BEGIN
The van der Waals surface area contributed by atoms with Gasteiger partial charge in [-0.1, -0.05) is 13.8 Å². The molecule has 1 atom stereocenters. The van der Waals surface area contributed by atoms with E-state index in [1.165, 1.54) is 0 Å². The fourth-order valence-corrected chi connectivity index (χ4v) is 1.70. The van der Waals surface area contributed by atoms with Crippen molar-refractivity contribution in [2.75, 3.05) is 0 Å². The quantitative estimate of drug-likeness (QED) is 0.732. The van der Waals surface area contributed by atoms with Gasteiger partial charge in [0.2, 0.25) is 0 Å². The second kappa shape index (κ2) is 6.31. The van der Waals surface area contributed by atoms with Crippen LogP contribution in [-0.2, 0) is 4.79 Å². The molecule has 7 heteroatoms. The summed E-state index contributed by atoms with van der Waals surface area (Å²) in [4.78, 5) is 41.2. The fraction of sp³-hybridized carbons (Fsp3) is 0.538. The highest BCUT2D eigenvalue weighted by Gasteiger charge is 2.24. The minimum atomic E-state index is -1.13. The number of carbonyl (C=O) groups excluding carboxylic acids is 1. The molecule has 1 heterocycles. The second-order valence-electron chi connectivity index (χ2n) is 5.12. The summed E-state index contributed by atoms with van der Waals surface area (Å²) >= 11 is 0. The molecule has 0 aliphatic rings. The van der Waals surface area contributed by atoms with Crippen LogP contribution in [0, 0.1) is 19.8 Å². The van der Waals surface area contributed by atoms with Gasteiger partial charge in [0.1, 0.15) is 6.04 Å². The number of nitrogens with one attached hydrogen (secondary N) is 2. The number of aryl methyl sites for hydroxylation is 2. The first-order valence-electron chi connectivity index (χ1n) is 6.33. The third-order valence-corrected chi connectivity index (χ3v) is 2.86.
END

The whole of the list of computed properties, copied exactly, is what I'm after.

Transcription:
The van der Waals surface area contributed by atoms with Gasteiger partial charge in [-0.1, -0.05) is 13.8 Å². The molecule has 1 atom stereocenters. The van der Waals surface area contributed by atoms with E-state index in [1.165, 1.54) is 0 Å². The fourth-order valence-corrected chi connectivity index (χ4v) is 1.70. The van der Waals surface area contributed by atoms with Crippen molar-refractivity contribution in [2.75, 3.05) is 0 Å². The quantitative estimate of drug-likeness (QED) is 0.732. The van der Waals surface area contributed by atoms with Gasteiger partial charge in [0.2, 0.25) is 0 Å². The second kappa shape index (κ2) is 6.31. The van der Waals surface area contributed by atoms with Crippen LogP contribution in [-0.2, 0) is 4.79 Å². The molecule has 7 heteroatoms. The summed E-state index contributed by atoms with van der Waals surface area (Å²) in [4.78, 5) is 41.2. The fraction of sp³-hybridized carbons (Fsp3) is 0.538. The highest BCUT2D eigenvalue weighted by Gasteiger charge is 2.24. The minimum atomic E-state index is -1.13. The number of carbonyl (C=O) groups excluding carboxylic acids is 1. The molecule has 1 heterocycles. The second-order valence-electron chi connectivity index (χ2n) is 5.12. The summed E-state index contributed by atoms with van der Waals surface area (Å²) >= 11 is 0. The molecule has 0 aliphatic rings. The van der Waals surface area contributed by atoms with Crippen LogP contribution in [0, 0.1) is 19.8 Å². The van der Waals surface area contributed by atoms with Gasteiger partial charge in [0.1, 0.15) is 6.04 Å². The number of nitrogens with one attached hydrogen (secondary N) is 2. The number of aryl methyl sites for hydroxylation is 2. The first-order valence-electron chi connectivity index (χ1n) is 6.33. The third-order valence-corrected chi connectivity index (χ3v) is 2.86.